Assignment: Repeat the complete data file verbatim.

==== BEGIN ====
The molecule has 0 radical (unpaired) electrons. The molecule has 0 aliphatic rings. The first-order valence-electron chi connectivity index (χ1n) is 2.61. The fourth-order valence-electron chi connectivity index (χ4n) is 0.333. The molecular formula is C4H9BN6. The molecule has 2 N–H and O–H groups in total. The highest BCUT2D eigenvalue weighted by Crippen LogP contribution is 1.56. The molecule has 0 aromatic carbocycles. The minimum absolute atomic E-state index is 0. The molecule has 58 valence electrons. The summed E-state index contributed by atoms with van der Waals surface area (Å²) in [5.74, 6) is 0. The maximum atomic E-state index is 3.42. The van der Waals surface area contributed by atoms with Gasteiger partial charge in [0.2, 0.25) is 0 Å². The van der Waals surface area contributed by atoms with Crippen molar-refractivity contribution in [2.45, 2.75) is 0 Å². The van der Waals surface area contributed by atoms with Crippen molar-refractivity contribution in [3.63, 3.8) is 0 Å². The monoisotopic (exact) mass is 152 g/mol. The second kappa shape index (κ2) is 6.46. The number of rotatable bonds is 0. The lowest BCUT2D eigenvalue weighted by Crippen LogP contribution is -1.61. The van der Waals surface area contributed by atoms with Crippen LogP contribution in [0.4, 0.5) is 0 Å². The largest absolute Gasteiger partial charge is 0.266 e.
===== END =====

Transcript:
The molecule has 0 radical (unpaired) electrons. The molecule has 0 aliphatic rings. The first-order valence-electron chi connectivity index (χ1n) is 2.61. The fourth-order valence-electron chi connectivity index (χ4n) is 0.333. The molecular formula is C4H9BN6. The molecule has 2 N–H and O–H groups in total. The highest BCUT2D eigenvalue weighted by Crippen LogP contribution is 1.56. The molecule has 0 aromatic carbocycles. The minimum absolute atomic E-state index is 0. The molecule has 58 valence electrons. The summed E-state index contributed by atoms with van der Waals surface area (Å²) in [5.74, 6) is 0. The maximum atomic E-state index is 3.42. The van der Waals surface area contributed by atoms with Gasteiger partial charge in [0.2, 0.25) is 0 Å². The van der Waals surface area contributed by atoms with Crippen molar-refractivity contribution in [2.45, 2.75) is 0 Å². The van der Waals surface area contributed by atoms with Crippen molar-refractivity contribution in [3.63, 3.8) is 0 Å². The monoisotopic (exact) mass is 152 g/mol. The second kappa shape index (κ2) is 6.46. The number of rotatable bonds is 0. The lowest BCUT2D eigenvalue weighted by Crippen LogP contribution is -1.61. The van der Waals surface area contributed by atoms with Crippen LogP contribution in [0.4, 0.5) is 0 Å². The largest absolute Gasteiger partial charge is 0.266 e.